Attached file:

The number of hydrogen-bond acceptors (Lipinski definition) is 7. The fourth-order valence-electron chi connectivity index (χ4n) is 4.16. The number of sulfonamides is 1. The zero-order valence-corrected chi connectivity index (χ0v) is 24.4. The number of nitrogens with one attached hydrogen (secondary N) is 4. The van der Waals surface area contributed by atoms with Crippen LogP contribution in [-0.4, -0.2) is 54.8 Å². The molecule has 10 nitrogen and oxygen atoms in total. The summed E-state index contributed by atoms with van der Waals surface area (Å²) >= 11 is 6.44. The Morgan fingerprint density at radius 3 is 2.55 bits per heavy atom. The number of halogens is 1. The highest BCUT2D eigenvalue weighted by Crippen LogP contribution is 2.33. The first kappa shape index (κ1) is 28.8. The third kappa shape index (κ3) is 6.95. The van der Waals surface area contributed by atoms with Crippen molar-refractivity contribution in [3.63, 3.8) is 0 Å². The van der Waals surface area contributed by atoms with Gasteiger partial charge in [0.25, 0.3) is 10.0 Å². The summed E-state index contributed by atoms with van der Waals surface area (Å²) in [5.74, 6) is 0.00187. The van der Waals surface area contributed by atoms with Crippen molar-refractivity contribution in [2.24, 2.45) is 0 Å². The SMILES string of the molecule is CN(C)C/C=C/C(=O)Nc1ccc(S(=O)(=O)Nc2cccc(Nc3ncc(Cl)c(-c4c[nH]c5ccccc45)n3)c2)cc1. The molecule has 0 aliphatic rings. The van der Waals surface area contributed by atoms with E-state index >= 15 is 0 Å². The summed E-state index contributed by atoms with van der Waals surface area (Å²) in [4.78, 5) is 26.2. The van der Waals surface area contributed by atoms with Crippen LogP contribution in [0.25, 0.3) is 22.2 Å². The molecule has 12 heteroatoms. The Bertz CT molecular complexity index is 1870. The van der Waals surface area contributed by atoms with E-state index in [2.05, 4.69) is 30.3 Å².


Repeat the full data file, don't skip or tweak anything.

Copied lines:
The number of hydrogen-bond acceptors (Lipinski definition) is 7. The fourth-order valence-electron chi connectivity index (χ4n) is 4.16. The number of sulfonamides is 1. The zero-order valence-corrected chi connectivity index (χ0v) is 24.4. The number of nitrogens with one attached hydrogen (secondary N) is 4. The van der Waals surface area contributed by atoms with Crippen LogP contribution in [-0.4, -0.2) is 54.8 Å². The molecule has 10 nitrogen and oxygen atoms in total. The summed E-state index contributed by atoms with van der Waals surface area (Å²) >= 11 is 6.44. The Morgan fingerprint density at radius 3 is 2.55 bits per heavy atom. The number of halogens is 1. The highest BCUT2D eigenvalue weighted by Crippen LogP contribution is 2.33. The first kappa shape index (κ1) is 28.8. The third kappa shape index (κ3) is 6.95. The van der Waals surface area contributed by atoms with Crippen molar-refractivity contribution in [3.63, 3.8) is 0 Å². The van der Waals surface area contributed by atoms with Gasteiger partial charge in [0.25, 0.3) is 10.0 Å². The summed E-state index contributed by atoms with van der Waals surface area (Å²) in [5.74, 6) is 0.00187. The van der Waals surface area contributed by atoms with Crippen molar-refractivity contribution in [2.24, 2.45) is 0 Å². The SMILES string of the molecule is CN(C)C/C=C/C(=O)Nc1ccc(S(=O)(=O)Nc2cccc(Nc3ncc(Cl)c(-c4c[nH]c5ccccc45)n3)c2)cc1. The molecule has 0 aliphatic rings. The van der Waals surface area contributed by atoms with E-state index >= 15 is 0 Å². The summed E-state index contributed by atoms with van der Waals surface area (Å²) in [4.78, 5) is 26.2. The van der Waals surface area contributed by atoms with Crippen LogP contribution in [0.25, 0.3) is 22.2 Å². The molecule has 12 heteroatoms. The Bertz CT molecular complexity index is 1870. The van der Waals surface area contributed by atoms with E-state index in [2.05, 4.69) is 30.3 Å².